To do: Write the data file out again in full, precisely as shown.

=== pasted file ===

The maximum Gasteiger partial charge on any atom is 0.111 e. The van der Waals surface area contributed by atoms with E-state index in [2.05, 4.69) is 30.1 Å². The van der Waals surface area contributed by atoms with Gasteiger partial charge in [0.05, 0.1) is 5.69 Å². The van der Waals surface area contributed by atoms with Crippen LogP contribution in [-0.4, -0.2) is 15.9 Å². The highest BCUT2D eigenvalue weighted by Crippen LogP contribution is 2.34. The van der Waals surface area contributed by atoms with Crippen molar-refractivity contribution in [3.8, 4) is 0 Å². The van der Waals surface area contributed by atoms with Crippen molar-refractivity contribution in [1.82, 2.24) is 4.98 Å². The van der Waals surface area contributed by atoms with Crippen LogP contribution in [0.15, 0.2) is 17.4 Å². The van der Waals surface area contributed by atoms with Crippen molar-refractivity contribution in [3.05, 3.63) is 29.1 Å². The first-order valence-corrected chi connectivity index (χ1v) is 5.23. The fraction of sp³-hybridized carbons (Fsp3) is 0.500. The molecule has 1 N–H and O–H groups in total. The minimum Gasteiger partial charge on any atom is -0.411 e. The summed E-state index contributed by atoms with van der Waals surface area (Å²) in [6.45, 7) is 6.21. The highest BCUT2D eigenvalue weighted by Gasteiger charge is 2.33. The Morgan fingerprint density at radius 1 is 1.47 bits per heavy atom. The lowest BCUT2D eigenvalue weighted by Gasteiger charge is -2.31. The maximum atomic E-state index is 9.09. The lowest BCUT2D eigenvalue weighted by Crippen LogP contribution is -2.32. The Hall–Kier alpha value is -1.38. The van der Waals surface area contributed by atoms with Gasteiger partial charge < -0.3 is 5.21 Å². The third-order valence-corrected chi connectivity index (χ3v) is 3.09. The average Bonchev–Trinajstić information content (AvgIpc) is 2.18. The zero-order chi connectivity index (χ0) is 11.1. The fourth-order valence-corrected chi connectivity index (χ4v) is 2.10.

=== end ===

The maximum Gasteiger partial charge on any atom is 0.111 e. The van der Waals surface area contributed by atoms with E-state index in [2.05, 4.69) is 30.1 Å². The van der Waals surface area contributed by atoms with Gasteiger partial charge in [0.05, 0.1) is 5.69 Å². The van der Waals surface area contributed by atoms with Crippen LogP contribution in [-0.4, -0.2) is 15.9 Å². The highest BCUT2D eigenvalue weighted by Crippen LogP contribution is 2.34. The van der Waals surface area contributed by atoms with Crippen molar-refractivity contribution in [3.8, 4) is 0 Å². The van der Waals surface area contributed by atoms with Crippen molar-refractivity contribution in [1.82, 2.24) is 4.98 Å². The van der Waals surface area contributed by atoms with Crippen LogP contribution in [0.15, 0.2) is 17.4 Å². The van der Waals surface area contributed by atoms with Crippen molar-refractivity contribution in [3.05, 3.63) is 29.1 Å². The first-order valence-corrected chi connectivity index (χ1v) is 5.23. The fraction of sp³-hybridized carbons (Fsp3) is 0.500. The molecule has 1 N–H and O–H groups in total. The minimum Gasteiger partial charge on any atom is -0.411 e. The summed E-state index contributed by atoms with van der Waals surface area (Å²) in [6.45, 7) is 6.21. The highest BCUT2D eigenvalue weighted by Gasteiger charge is 2.33. The Morgan fingerprint density at radius 1 is 1.47 bits per heavy atom. The lowest BCUT2D eigenvalue weighted by Gasteiger charge is -2.31. The maximum atomic E-state index is 9.09. The lowest BCUT2D eigenvalue weighted by Crippen LogP contribution is -2.32. The Hall–Kier alpha value is -1.38. The van der Waals surface area contributed by atoms with Gasteiger partial charge < -0.3 is 5.21 Å². The third-order valence-corrected chi connectivity index (χ3v) is 3.09. The average Bonchev–Trinajstić information content (AvgIpc) is 2.18. The zero-order chi connectivity index (χ0) is 11.1. The fourth-order valence-corrected chi connectivity index (χ4v) is 2.10.